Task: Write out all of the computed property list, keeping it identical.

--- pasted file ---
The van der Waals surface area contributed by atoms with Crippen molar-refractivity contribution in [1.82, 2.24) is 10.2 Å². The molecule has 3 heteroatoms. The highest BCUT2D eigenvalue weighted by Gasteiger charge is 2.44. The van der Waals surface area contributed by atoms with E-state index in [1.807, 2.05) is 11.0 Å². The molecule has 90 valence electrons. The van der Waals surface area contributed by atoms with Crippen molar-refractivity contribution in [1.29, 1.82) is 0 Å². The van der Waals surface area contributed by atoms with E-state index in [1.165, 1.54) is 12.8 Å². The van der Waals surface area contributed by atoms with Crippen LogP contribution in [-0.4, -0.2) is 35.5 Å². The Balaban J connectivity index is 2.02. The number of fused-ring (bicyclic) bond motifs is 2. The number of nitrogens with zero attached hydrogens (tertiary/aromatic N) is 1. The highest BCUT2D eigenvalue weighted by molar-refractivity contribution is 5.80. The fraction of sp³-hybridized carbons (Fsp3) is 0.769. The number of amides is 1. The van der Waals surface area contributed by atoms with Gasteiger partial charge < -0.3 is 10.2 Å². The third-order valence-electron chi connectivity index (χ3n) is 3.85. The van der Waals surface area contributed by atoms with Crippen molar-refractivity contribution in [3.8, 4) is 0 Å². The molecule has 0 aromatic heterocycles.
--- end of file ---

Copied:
The van der Waals surface area contributed by atoms with Crippen molar-refractivity contribution in [1.82, 2.24) is 10.2 Å². The molecule has 3 heteroatoms. The highest BCUT2D eigenvalue weighted by Gasteiger charge is 2.44. The van der Waals surface area contributed by atoms with E-state index in [1.807, 2.05) is 11.0 Å². The molecule has 90 valence electrons. The van der Waals surface area contributed by atoms with Crippen molar-refractivity contribution in [1.29, 1.82) is 0 Å². The van der Waals surface area contributed by atoms with E-state index in [1.165, 1.54) is 12.8 Å². The van der Waals surface area contributed by atoms with Crippen LogP contribution in [-0.4, -0.2) is 35.5 Å². The Balaban J connectivity index is 2.02. The number of fused-ring (bicyclic) bond motifs is 2. The number of nitrogens with zero attached hydrogens (tertiary/aromatic N) is 1. The highest BCUT2D eigenvalue weighted by molar-refractivity contribution is 5.80. The fraction of sp³-hybridized carbons (Fsp3) is 0.769. The number of amides is 1. The van der Waals surface area contributed by atoms with Gasteiger partial charge < -0.3 is 10.2 Å². The third-order valence-electron chi connectivity index (χ3n) is 3.85. The van der Waals surface area contributed by atoms with Crippen molar-refractivity contribution in [3.8, 4) is 0 Å². The molecule has 0 aromatic heterocycles.